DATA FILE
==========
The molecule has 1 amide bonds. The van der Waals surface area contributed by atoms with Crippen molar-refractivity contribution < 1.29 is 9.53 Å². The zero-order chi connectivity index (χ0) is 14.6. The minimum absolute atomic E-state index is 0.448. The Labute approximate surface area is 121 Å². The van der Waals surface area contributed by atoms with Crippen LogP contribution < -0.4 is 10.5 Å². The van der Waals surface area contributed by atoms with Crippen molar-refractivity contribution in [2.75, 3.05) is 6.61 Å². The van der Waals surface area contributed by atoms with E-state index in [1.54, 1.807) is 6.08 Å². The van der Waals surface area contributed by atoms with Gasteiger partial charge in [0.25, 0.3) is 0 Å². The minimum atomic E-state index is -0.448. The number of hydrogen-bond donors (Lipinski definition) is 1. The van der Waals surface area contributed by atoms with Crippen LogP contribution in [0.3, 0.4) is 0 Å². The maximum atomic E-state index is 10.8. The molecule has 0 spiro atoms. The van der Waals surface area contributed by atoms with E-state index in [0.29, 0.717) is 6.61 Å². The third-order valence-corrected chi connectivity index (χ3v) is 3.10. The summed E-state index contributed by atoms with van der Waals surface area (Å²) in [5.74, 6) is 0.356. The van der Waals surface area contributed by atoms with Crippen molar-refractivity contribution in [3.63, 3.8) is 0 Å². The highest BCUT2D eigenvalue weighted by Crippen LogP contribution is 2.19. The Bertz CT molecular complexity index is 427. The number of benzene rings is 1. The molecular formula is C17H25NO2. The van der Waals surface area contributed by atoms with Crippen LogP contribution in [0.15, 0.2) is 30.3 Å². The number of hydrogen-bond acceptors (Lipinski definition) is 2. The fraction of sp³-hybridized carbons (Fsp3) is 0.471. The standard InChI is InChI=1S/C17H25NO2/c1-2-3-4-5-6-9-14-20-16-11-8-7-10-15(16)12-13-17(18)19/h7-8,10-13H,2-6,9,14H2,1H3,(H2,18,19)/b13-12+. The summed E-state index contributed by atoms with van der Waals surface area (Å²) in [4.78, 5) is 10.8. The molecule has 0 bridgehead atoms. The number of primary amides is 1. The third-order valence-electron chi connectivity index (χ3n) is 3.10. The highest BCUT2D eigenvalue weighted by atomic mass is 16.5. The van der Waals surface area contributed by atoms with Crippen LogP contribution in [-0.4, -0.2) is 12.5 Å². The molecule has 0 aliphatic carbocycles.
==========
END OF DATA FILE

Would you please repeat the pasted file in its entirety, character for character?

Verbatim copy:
The molecule has 1 amide bonds. The van der Waals surface area contributed by atoms with Crippen molar-refractivity contribution < 1.29 is 9.53 Å². The zero-order chi connectivity index (χ0) is 14.6. The minimum absolute atomic E-state index is 0.448. The Labute approximate surface area is 121 Å². The van der Waals surface area contributed by atoms with Crippen LogP contribution < -0.4 is 10.5 Å². The van der Waals surface area contributed by atoms with Crippen molar-refractivity contribution in [2.75, 3.05) is 6.61 Å². The van der Waals surface area contributed by atoms with E-state index in [1.54, 1.807) is 6.08 Å². The van der Waals surface area contributed by atoms with Gasteiger partial charge in [0.25, 0.3) is 0 Å². The minimum atomic E-state index is -0.448. The number of hydrogen-bond donors (Lipinski definition) is 1. The van der Waals surface area contributed by atoms with Crippen LogP contribution in [0.3, 0.4) is 0 Å². The maximum atomic E-state index is 10.8. The molecule has 0 spiro atoms. The van der Waals surface area contributed by atoms with E-state index in [0.29, 0.717) is 6.61 Å². The third-order valence-corrected chi connectivity index (χ3v) is 3.10. The summed E-state index contributed by atoms with van der Waals surface area (Å²) in [5.74, 6) is 0.356. The van der Waals surface area contributed by atoms with Crippen molar-refractivity contribution in [3.63, 3.8) is 0 Å². The highest BCUT2D eigenvalue weighted by Crippen LogP contribution is 2.19. The Bertz CT molecular complexity index is 427. The number of benzene rings is 1. The molecular formula is C17H25NO2. The van der Waals surface area contributed by atoms with Crippen LogP contribution in [0.15, 0.2) is 30.3 Å². The number of hydrogen-bond acceptors (Lipinski definition) is 2. The fraction of sp³-hybridized carbons (Fsp3) is 0.471. The standard InChI is InChI=1S/C17H25NO2/c1-2-3-4-5-6-9-14-20-16-11-8-7-10-15(16)12-13-17(18)19/h7-8,10-13H,2-6,9,14H2,1H3,(H2,18,19)/b13-12+. The summed E-state index contributed by atoms with van der Waals surface area (Å²) in [4.78, 5) is 10.8. The molecule has 0 bridgehead atoms. The number of primary amides is 1. The third-order valence-electron chi connectivity index (χ3n) is 3.10. The highest BCUT2D eigenvalue weighted by atomic mass is 16.5. The van der Waals surface area contributed by atoms with Crippen LogP contribution in [-0.4, -0.2) is 12.5 Å². The molecule has 0 aliphatic carbocycles.